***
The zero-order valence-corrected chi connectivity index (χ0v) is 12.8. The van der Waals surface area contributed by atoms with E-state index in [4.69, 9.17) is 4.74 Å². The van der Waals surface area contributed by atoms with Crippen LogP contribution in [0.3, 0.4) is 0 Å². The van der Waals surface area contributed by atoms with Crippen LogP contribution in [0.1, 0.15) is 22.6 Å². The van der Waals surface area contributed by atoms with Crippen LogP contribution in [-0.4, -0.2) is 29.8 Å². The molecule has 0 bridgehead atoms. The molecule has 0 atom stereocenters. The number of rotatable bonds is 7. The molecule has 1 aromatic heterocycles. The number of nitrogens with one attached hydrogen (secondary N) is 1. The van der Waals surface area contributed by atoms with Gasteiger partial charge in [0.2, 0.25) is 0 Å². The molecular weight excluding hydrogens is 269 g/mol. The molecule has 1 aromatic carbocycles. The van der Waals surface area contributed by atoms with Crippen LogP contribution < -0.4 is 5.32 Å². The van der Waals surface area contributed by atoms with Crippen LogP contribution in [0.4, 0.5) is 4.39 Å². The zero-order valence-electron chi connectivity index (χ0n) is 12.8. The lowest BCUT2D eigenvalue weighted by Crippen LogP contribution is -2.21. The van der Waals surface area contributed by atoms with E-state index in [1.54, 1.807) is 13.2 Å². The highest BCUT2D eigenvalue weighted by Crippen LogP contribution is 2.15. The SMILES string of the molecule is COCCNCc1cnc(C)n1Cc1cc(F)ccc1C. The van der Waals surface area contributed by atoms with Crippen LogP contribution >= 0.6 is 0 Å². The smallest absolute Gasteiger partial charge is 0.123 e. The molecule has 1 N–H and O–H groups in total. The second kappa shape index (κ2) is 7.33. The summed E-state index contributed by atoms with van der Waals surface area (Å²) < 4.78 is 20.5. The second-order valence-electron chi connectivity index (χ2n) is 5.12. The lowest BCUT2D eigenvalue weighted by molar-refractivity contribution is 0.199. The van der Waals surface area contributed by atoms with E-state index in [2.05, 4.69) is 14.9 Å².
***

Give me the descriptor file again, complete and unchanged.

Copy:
The zero-order valence-corrected chi connectivity index (χ0v) is 12.8. The van der Waals surface area contributed by atoms with E-state index in [4.69, 9.17) is 4.74 Å². The van der Waals surface area contributed by atoms with Crippen LogP contribution in [0.3, 0.4) is 0 Å². The van der Waals surface area contributed by atoms with Crippen LogP contribution in [0.1, 0.15) is 22.6 Å². The van der Waals surface area contributed by atoms with Crippen LogP contribution in [-0.4, -0.2) is 29.8 Å². The molecule has 0 bridgehead atoms. The molecule has 0 atom stereocenters. The number of rotatable bonds is 7. The molecule has 1 aromatic heterocycles. The number of nitrogens with one attached hydrogen (secondary N) is 1. The van der Waals surface area contributed by atoms with Gasteiger partial charge in [0.2, 0.25) is 0 Å². The molecular weight excluding hydrogens is 269 g/mol. The molecule has 1 aromatic carbocycles. The van der Waals surface area contributed by atoms with Crippen LogP contribution < -0.4 is 5.32 Å². The van der Waals surface area contributed by atoms with Crippen LogP contribution in [0.4, 0.5) is 4.39 Å². The zero-order valence-electron chi connectivity index (χ0n) is 12.8. The lowest BCUT2D eigenvalue weighted by Crippen LogP contribution is -2.21. The van der Waals surface area contributed by atoms with E-state index in [1.54, 1.807) is 13.2 Å². The highest BCUT2D eigenvalue weighted by Crippen LogP contribution is 2.15. The SMILES string of the molecule is COCCNCc1cnc(C)n1Cc1cc(F)ccc1C. The van der Waals surface area contributed by atoms with Crippen LogP contribution >= 0.6 is 0 Å². The smallest absolute Gasteiger partial charge is 0.123 e. The molecule has 1 N–H and O–H groups in total. The second kappa shape index (κ2) is 7.33. The summed E-state index contributed by atoms with van der Waals surface area (Å²) < 4.78 is 20.5. The second-order valence-electron chi connectivity index (χ2n) is 5.12. The lowest BCUT2D eigenvalue weighted by molar-refractivity contribution is 0.199. The van der Waals surface area contributed by atoms with E-state index in [2.05, 4.69) is 14.9 Å².